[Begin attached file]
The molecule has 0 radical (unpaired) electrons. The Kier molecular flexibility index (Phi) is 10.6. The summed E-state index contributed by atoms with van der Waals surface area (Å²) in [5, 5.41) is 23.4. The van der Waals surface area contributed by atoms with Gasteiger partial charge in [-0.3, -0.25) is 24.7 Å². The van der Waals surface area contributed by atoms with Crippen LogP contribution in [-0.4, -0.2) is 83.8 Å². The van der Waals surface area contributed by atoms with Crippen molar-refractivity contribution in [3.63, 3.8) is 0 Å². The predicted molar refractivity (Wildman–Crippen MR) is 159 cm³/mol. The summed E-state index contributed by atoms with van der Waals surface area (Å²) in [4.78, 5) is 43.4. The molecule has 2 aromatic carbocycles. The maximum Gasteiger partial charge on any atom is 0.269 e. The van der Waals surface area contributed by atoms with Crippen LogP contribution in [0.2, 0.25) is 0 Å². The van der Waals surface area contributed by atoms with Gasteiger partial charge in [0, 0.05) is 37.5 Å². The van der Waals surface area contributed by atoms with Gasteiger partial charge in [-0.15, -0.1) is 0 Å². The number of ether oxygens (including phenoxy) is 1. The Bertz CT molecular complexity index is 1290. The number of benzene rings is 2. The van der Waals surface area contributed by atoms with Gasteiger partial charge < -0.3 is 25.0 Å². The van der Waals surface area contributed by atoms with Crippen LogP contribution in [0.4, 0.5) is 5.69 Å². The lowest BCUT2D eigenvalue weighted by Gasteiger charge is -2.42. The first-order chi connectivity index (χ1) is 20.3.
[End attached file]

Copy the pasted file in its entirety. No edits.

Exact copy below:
The molecule has 0 radical (unpaired) electrons. The Kier molecular flexibility index (Phi) is 10.6. The summed E-state index contributed by atoms with van der Waals surface area (Å²) in [5, 5.41) is 23.4. The van der Waals surface area contributed by atoms with Gasteiger partial charge in [-0.3, -0.25) is 24.7 Å². The van der Waals surface area contributed by atoms with Crippen LogP contribution in [-0.4, -0.2) is 83.8 Å². The van der Waals surface area contributed by atoms with Crippen molar-refractivity contribution in [3.63, 3.8) is 0 Å². The predicted molar refractivity (Wildman–Crippen MR) is 159 cm³/mol. The summed E-state index contributed by atoms with van der Waals surface area (Å²) in [4.78, 5) is 43.4. The molecule has 2 aromatic carbocycles. The maximum Gasteiger partial charge on any atom is 0.269 e. The van der Waals surface area contributed by atoms with Crippen LogP contribution in [0.2, 0.25) is 0 Å². The van der Waals surface area contributed by atoms with Gasteiger partial charge in [0, 0.05) is 37.5 Å². The van der Waals surface area contributed by atoms with Gasteiger partial charge in [-0.15, -0.1) is 0 Å². The number of ether oxygens (including phenoxy) is 1. The Bertz CT molecular complexity index is 1290. The number of benzene rings is 2. The van der Waals surface area contributed by atoms with Gasteiger partial charge < -0.3 is 25.0 Å². The van der Waals surface area contributed by atoms with Crippen LogP contribution in [0.4, 0.5) is 5.69 Å². The lowest BCUT2D eigenvalue weighted by Gasteiger charge is -2.42. The first-order chi connectivity index (χ1) is 20.3.